ROI calculation

Making an investment in real estate means approaching – often for the first time – a whole set of financial rules governing this type of economic transaction.

Knowing them can make the difference between a good deal and a complete failure, especially in view of the fact that many – too many – real estate brokers base their communication on hypothetical “magic formulas” capable of guaranteeing significant economic returns effortlessly and in a short time.

It goes without saying that there is no magic formula for generating automatic returns, and that in-depth knowledge of the financial world is important for both the investor and the intermediary.

The Remida Properties team has a very specific policy in this regard, which is based on sharing and having an in-depth knowledge of potential real estate investments. So, if you decide to tackle this sector for the first time, it will be good to clarify some fundamental aspects, such as the meaning of ROI (return on investment) and other typical terms that you will hear very often during a real estate transaction. What is ROI, what is the formula to calculate it and how is it used?

ROI, or Return Of Investment, is a very important percentage indicator for analysing the value of any investment made or about to be made.

In a nutshell, ROI shows us in percentage terms the positive return (and thus profit) or negative return (and thus deficit) obtained as a result of a specific investment.

The chosen formula for calculating ROI is: Net profit (revenue – invested capital) / invested capital x 100.

Let’s take a practical example: let’s imagine that we are acquiring a property for € 100,000, to which we will add € 50,000 for renovation and € 10,000 for bureaucratic expenses.

The sum of these factors therefore results in an invested capital of € 160,000 in total, which for convenience we will take as a basis, in the absence of other expenses.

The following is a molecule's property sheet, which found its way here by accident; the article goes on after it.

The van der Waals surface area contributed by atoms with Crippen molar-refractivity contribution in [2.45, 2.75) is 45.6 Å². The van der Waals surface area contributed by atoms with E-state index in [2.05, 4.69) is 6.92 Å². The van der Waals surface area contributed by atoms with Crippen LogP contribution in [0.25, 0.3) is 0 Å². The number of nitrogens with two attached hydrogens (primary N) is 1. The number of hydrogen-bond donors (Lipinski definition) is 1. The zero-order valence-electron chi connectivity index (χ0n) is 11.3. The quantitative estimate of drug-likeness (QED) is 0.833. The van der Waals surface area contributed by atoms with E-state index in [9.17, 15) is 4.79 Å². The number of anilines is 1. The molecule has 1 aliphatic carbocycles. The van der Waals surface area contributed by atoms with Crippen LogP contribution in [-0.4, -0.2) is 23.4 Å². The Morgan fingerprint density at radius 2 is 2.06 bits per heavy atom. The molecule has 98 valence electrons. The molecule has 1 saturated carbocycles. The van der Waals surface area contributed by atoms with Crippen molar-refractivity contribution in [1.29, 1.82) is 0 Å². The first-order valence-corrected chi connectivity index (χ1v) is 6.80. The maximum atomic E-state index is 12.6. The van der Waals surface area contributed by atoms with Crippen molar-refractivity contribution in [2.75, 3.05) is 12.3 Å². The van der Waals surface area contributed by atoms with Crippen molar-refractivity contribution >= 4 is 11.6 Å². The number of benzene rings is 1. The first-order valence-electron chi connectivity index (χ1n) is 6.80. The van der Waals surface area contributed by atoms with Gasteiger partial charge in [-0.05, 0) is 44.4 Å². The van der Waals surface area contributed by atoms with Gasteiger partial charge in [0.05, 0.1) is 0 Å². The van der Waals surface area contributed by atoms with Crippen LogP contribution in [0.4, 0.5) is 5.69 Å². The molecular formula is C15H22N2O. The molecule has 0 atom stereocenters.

Let’s imagine that we resell the property, for example in a renovation and sale operation called property flipping, for a figure of € 200,000. This means that the profit (200,000 – 160,000) will be € 40,000. Dividing this sum by the capital invested (€ 160,000) and multiplying by 100 to obtain a percentage, we will then find that the ROI of this investment is 40,000 / 160,000 X 100 = 25% (Return of Investment) ROI breakdown (ROS and ROT)

The return on investment can in turn be broken down into two equally important indicators, ROS (Return on Sales) and ROT, which unlike ROI and ROT is not a percentage indicator but shows the turnover rate of the invested capital.

ROS basically shows the performance of a transaction in percentage terms, thus establishing the capacity (especially when compared to different investments) of a range of transactions to generate income.

In an investment property, the ROS is calculated by dividing the operating income by the revenue, and then multiplying the result by 100.

Let’s go back to the previous example, for which we know that the operating income (profit) is € 40,000. We also discovered that the income from the sale of real estate was € 200,000.

This means that by applying the above formula

40,000 / 200,000 X 100

We will find that the ROS of the real estate operation is 20%.

Now, the ROT, i.e. the turnover rate of the invested capital, shows us through a numerical indicator, how many “times” the invested capital has been transformed into revenue.

If, for example, an investment property of € 100,000 generated revenue of € 150,000, this means that the ROT (sales revenue / invested capital) is 1.5.

WANT TO KNOW MORE? THERE’S A GIFT FOR YOU.

ROI, ROS and ROT, are just a few of the key parameters to evaluate in a real estate transaction.

Which type of real estate transaction best suits your needs, your time frame and your budget? Flipping Real Estate, Property Rental, Wholesaling or Apartment Building?

What elements do you need to take into account when buying a property in order to make a profit?

Is it possible to operate as an individual or is it necessary to set up a company in the USA?

And what about taxation of profits, what are all the steps to be followed to be fully compliant?

We explain this and much more in the “INTRODUCTORY COURSE IN THE US REAL ESTATE MARKET”.